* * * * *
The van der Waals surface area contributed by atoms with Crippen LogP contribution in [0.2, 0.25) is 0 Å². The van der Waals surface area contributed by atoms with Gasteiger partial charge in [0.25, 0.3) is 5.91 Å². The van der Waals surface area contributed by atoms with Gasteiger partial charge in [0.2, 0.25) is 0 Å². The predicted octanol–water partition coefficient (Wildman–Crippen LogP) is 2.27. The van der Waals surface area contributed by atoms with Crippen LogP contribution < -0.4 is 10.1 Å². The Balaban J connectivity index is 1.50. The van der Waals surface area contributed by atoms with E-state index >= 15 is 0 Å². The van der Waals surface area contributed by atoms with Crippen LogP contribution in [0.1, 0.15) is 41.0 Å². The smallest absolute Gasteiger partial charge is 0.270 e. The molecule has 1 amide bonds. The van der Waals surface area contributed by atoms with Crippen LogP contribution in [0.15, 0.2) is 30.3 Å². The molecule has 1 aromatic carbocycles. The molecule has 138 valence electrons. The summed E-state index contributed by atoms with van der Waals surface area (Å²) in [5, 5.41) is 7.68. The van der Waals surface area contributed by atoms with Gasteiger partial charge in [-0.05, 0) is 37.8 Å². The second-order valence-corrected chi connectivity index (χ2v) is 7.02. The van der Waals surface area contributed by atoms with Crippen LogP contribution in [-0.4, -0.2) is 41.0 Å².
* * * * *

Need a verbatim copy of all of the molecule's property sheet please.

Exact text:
The van der Waals surface area contributed by atoms with Crippen LogP contribution in [0.2, 0.25) is 0 Å². The van der Waals surface area contributed by atoms with Gasteiger partial charge in [0.25, 0.3) is 5.91 Å². The van der Waals surface area contributed by atoms with Gasteiger partial charge in [0.2, 0.25) is 0 Å². The predicted octanol–water partition coefficient (Wildman–Crippen LogP) is 2.27. The van der Waals surface area contributed by atoms with Crippen LogP contribution < -0.4 is 10.1 Å². The Balaban J connectivity index is 1.50. The van der Waals surface area contributed by atoms with E-state index >= 15 is 0 Å². The van der Waals surface area contributed by atoms with Crippen LogP contribution in [0.1, 0.15) is 41.0 Å². The smallest absolute Gasteiger partial charge is 0.270 e. The molecule has 1 amide bonds. The van der Waals surface area contributed by atoms with Crippen LogP contribution in [0.15, 0.2) is 30.3 Å². The molecule has 1 aromatic carbocycles. The molecule has 138 valence electrons. The summed E-state index contributed by atoms with van der Waals surface area (Å²) in [5, 5.41) is 7.68. The van der Waals surface area contributed by atoms with Gasteiger partial charge in [-0.05, 0) is 37.8 Å². The second-order valence-corrected chi connectivity index (χ2v) is 7.02. The van der Waals surface area contributed by atoms with Crippen LogP contribution in [-0.4, -0.2) is 41.0 Å².